As experts in justice sector design, we understand the potency of calming, trauma-informed architecture. We have designed Children’s Court waiting rooms and cubby spaces that comfort victims and their families. Prison cells with more hopeful outlooks have contributed to lower incidence rates in incarceration, too, assisting rehabilitation goals. But in a recent collaboration with the Victoria Police at the Academy in Glen Waverley, we inverted this thinking to help drive innovative education outcomes for recruits.

The Centre of Learning for Family Violence opened in April 2019, and will feature this evening on Channel 31’s Sacred Spaces. In a first for police educational infrastructure design in Australia, FMSA collaborated with Victoria Police to realise an innovative simulation centre that encourages a deep understanding of the dynamics of family violence, and develops strategies and practical skills for the management of perpetrators and unpredictable scenarios.

According to Kevin Casey, the Assistant Commissioner of People Development Command – which includes the Victoria Police Academy, the police respond to an increasing number of family violence incidents every year. In the past 12 months to June 2020, Victoria Police responded to more than 88,200 family violence incidents, an increase of 6.7 per cent and the highest on record. Consuming between 40 and 60 per cent of policing time, this represents a significant policing challenge that calls for considered research and investment. The Sacred Spaces broadcast offers a crucial insight into the design of this innovative and victim centric training facility.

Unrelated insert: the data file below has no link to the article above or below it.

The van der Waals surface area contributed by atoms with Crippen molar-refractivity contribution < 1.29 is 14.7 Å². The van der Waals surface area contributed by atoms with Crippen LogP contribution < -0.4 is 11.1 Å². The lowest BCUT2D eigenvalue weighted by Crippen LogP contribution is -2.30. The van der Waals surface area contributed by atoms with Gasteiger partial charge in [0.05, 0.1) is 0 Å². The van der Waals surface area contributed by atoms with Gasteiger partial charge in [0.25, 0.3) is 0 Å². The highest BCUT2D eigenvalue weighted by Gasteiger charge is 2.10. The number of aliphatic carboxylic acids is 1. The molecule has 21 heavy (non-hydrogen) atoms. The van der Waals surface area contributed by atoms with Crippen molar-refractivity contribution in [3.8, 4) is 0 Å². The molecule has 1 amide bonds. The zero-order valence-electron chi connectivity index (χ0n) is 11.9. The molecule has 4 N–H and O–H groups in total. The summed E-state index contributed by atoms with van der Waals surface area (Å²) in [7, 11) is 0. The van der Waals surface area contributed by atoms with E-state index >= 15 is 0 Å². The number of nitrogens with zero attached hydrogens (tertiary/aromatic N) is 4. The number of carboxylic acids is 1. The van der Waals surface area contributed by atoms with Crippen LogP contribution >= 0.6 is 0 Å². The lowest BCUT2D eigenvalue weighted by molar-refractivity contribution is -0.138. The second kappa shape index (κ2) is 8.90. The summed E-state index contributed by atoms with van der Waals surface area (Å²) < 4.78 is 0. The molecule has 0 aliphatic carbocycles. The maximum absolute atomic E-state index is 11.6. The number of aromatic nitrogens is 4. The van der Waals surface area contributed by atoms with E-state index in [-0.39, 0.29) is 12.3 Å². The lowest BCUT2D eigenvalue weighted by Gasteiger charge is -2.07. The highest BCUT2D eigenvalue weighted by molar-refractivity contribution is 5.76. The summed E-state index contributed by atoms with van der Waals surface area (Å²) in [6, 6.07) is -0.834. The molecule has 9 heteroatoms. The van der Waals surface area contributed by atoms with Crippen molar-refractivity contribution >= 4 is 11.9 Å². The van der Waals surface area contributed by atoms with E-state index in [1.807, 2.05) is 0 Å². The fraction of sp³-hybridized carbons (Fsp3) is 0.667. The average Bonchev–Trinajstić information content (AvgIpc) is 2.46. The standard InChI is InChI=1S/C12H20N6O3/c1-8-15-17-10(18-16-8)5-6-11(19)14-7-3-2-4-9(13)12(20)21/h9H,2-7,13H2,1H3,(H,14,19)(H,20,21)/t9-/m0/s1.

We know it is the accumulation of design elements that amount to either a positive or negative experience of architecturally designed space. Where trauma-informed design should be soothing, the Centre of Learning for Family Violence attempts to curate the opposite effect. Complex sensory elements are layered within the design in an effort to raise recruits’ anxiety levels, activate opportunities for decision-making, and prepare them to better respond to the incidents they will eventually face on duty.

Details demonstrate a compounding of visual and other sensory cues that might distract recruits and test their training. Beyond the high fence, long pavers draw the visitor to the front door, and wet-look grass offers a further subliminal deterrence from crossing the yard to check blind corners for potential threats first. Educators layer the built environment with “scent theatre” – acrid and overpowering smells that offer further sensory distraction.